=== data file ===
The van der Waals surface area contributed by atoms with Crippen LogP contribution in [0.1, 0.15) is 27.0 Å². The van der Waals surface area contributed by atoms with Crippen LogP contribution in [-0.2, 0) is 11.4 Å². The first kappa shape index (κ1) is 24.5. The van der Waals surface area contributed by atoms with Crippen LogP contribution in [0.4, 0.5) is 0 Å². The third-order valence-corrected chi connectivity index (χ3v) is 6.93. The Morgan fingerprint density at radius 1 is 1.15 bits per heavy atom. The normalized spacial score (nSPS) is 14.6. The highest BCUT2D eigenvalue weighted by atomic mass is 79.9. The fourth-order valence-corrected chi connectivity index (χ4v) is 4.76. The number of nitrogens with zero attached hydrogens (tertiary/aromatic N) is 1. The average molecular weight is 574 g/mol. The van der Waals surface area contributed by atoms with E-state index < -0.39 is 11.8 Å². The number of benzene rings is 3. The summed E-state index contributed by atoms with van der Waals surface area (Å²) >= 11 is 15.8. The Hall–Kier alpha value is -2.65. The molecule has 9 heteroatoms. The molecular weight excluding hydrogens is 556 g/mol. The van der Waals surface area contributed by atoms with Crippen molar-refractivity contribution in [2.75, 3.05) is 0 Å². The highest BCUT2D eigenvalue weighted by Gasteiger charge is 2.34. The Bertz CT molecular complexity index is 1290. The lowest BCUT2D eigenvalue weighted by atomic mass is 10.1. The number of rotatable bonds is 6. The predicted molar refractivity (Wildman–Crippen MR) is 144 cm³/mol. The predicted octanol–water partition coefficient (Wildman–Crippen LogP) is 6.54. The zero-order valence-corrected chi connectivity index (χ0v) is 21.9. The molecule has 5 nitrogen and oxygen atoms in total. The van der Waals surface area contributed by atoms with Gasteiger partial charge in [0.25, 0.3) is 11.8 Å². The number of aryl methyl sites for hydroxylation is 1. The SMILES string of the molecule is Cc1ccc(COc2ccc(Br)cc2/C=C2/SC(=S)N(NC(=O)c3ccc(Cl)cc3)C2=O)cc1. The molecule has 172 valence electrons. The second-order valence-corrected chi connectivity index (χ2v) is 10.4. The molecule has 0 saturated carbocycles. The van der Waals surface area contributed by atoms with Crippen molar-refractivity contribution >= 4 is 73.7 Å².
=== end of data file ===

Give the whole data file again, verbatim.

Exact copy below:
The van der Waals surface area contributed by atoms with Crippen LogP contribution in [0.1, 0.15) is 27.0 Å². The van der Waals surface area contributed by atoms with Crippen LogP contribution in [-0.2, 0) is 11.4 Å². The first kappa shape index (κ1) is 24.5. The van der Waals surface area contributed by atoms with Crippen LogP contribution in [0.4, 0.5) is 0 Å². The third-order valence-corrected chi connectivity index (χ3v) is 6.93. The Morgan fingerprint density at radius 1 is 1.15 bits per heavy atom. The normalized spacial score (nSPS) is 14.6. The highest BCUT2D eigenvalue weighted by atomic mass is 79.9. The fourth-order valence-corrected chi connectivity index (χ4v) is 4.76. The number of nitrogens with zero attached hydrogens (tertiary/aromatic N) is 1. The average molecular weight is 574 g/mol. The van der Waals surface area contributed by atoms with E-state index < -0.39 is 11.8 Å². The number of benzene rings is 3. The summed E-state index contributed by atoms with van der Waals surface area (Å²) >= 11 is 15.8. The Hall–Kier alpha value is -2.65. The molecule has 9 heteroatoms. The molecular weight excluding hydrogens is 556 g/mol. The van der Waals surface area contributed by atoms with Crippen molar-refractivity contribution in [2.75, 3.05) is 0 Å². The highest BCUT2D eigenvalue weighted by Gasteiger charge is 2.34. The Bertz CT molecular complexity index is 1290. The lowest BCUT2D eigenvalue weighted by atomic mass is 10.1. The number of rotatable bonds is 6. The predicted molar refractivity (Wildman–Crippen MR) is 144 cm³/mol. The predicted octanol–water partition coefficient (Wildman–Crippen LogP) is 6.54. The zero-order valence-corrected chi connectivity index (χ0v) is 21.9. The molecule has 5 nitrogen and oxygen atoms in total. The van der Waals surface area contributed by atoms with Gasteiger partial charge in [0.25, 0.3) is 11.8 Å². The number of aryl methyl sites for hydroxylation is 1. The SMILES string of the molecule is Cc1ccc(COc2ccc(Br)cc2/C=C2/SC(=S)N(NC(=O)c3ccc(Cl)cc3)C2=O)cc1. The molecule has 172 valence electrons. The second-order valence-corrected chi connectivity index (χ2v) is 10.4. The molecule has 0 saturated carbocycles. The van der Waals surface area contributed by atoms with Crippen molar-refractivity contribution >= 4 is 73.7 Å².